Working and Studying Youth
From a youth movement to an educational movement that influences the image of Israeli society.
"It is a great privilege. Standing before of us a unique youth organization, original. It grew in the soil of Eretz Yisrael. Not that it has an utterly original ideology, but that it grew as a fruit of the conditions and needs of working youth in the country, the fruit of concern for their suffering, their fate, and their education. The movement turned to the most neglected and impoverished circles of young people, on whom all the educators and organizers had given up, and brought its members to the level of those who are building Na'an, Ginosar .This is an educational harvest. It mixes young people of Polish extraction, from the Eastern groups, of German extraction, farm youth. It did not get anything ready made. It certainly did not know at first if it would be able to bring its members up to pioneering and conquering activities, but because it did its work faithfully, because it listened to the lives of young people who worked every day, because it opened windows from the common life to the life of culture, to labor ideas, to the creations of the big brother-it succeeded in raising the young people stage by stage, planting in their hearts the awareness of its value and the dim desire, and refining it into a pioneering creation. May we be blessed with many young people who go through the school of the Working and Studying Youth."
Working and Studying Youth, the largest and most varied of all the youth movements in Israel, was founded in 1924 on the soil of Eretz Yisrael by working young people, deprived and neglected, who organized themselves to defend their work and their rights.
Today the movement has hundreds of branches, centers and clubhouses throughout Israel, from Kiryat Shemona and the Golan Heights in the north to Eilat in the south. Tens of thousands of Jewish, Arab, and Druze young people are members; young people who work and study in the cities, development towns, kibbutzim and moshavim; affected young people and young immigrants. All are guided and accompanied in ways that are appropriate to them, working to strengthen the intra-movement relationship.
The Labor Union for Youth is the organization that is the legal representative of working young people in Israel. It deals with the organization, education, professional accompaniment, defense of rights, health and welfare of working youth. The labor union maintains a professional training network in cooperation with public and governmental instituets. The movement is active among thousands of young men and young women who have dropped out of the learning and work cycle, and operates learning centers and schools as part of the technological-educational network that was founded to provide an answer to the special needs of these youngsters.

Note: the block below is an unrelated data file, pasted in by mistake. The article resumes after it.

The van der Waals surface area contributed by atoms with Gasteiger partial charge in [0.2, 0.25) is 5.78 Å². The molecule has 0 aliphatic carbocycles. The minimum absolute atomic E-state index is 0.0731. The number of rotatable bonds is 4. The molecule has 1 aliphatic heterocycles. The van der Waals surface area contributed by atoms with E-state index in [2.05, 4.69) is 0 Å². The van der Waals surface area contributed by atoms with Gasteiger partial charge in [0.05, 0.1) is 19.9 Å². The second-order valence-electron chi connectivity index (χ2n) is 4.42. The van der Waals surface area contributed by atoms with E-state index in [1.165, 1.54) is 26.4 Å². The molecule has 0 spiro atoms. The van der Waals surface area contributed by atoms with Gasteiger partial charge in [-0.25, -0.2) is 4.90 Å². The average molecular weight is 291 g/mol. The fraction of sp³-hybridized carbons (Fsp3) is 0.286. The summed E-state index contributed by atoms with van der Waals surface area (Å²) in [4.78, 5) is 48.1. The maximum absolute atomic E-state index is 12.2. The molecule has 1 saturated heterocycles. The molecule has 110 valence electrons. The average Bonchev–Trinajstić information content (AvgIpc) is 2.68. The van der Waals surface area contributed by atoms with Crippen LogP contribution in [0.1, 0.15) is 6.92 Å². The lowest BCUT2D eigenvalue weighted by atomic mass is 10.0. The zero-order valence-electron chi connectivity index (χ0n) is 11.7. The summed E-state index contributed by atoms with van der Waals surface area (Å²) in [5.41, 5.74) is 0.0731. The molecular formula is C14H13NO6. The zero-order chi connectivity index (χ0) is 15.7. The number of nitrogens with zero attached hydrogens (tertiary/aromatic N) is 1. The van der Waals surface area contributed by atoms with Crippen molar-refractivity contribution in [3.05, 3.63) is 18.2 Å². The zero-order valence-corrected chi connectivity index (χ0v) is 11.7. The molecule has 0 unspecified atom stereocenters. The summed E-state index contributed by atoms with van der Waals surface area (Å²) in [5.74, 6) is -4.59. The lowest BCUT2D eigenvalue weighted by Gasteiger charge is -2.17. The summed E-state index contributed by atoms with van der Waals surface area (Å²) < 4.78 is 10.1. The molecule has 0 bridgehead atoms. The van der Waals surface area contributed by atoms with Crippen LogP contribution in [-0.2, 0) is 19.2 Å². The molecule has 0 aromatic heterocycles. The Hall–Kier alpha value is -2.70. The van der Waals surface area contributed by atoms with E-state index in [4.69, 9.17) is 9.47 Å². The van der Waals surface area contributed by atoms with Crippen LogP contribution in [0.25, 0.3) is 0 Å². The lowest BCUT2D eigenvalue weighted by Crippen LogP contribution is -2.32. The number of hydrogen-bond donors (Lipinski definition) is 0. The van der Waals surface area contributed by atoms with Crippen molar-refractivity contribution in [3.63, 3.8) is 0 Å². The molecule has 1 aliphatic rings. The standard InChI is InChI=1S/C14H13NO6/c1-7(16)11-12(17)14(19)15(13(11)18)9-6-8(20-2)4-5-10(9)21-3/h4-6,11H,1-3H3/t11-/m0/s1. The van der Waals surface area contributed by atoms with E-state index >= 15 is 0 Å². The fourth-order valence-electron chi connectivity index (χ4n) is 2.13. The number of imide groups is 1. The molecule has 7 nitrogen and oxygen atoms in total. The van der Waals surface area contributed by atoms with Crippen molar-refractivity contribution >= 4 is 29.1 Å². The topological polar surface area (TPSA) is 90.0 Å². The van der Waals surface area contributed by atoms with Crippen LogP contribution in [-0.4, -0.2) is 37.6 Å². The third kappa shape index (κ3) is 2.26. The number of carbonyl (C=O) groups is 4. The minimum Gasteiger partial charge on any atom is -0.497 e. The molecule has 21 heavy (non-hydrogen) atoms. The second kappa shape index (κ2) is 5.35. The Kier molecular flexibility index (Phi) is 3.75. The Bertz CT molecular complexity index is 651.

In the urban movement centers, the Arab and Druze movement centers, on the kibbutzim and the moshavim, a broad variety of educational activities take place, including seminars, continuing education, camps and excursions, alongside local daily activities. In these locations, the main emphasis is on involvement in Israeli society. The members see community activity in their surroundings as an important goal and leave their branches to become leaders and operators of centers and clubhouses in places characterized by a low socio-economic level, believing in the right of every child and young person in Israel to receive an education to values in the spirit of the Working and Studying Youth Movement.
Movement members in the Arab centers are educated in an atmosphere of peace and democracy, that educates young people to help others, and emphasizes the movement's continual striving for fully equal rights within itself and within Israeli society in general. Coping with this issue, although not simple, bears important fruit: some of the members who grew up in the movement's centers continue to volunteer and donate their time, experience and values to the youngsters who come after them.
The children of the moshavim and kibbutzim who are members of the movement have a wide range of activities in their locations, even though most of these settlements are located far from population centers, have few residents, and are mostly in the line of confrontation line on the country's borders.
In the Druze centers, there is a standing effort to integrate the unique Druze culture into the movement's ongoing activities. The movement is active in most of the Druze towns in Israel, and is a significant factor in the informal education there.
The movement holds ongoing activities in centers in the CIS (the former USSR) that encourage and prepare young people for immigration to Israel. Ongoing educational activities in the centers include continuing work to bring the sons and daughters of immigrants into activities with native-born Israelis. A young leaders' seminar annually trains about 200 members of the graduating groups who choose to focus on activities in the absorption of immigration and immigrants' children.
An educational mainstay of the movement is the service year: twelfth grade graduates who postpone their military service and live as a group in development towns and cities. Members of these groups volunteer in informal educational activities in the movement's centers, community centers, youth clubs, immigration absorption centers, and work closely with schools, etc. During this year, members of the group function, not only as educators, but are also being educated: the process they went trough in the movement continues in this voluntary process, too, to strengthen the relationship of the members to quality learning and to social and economic participation
Graduates of the service year continue their common path into the military, as a garin (core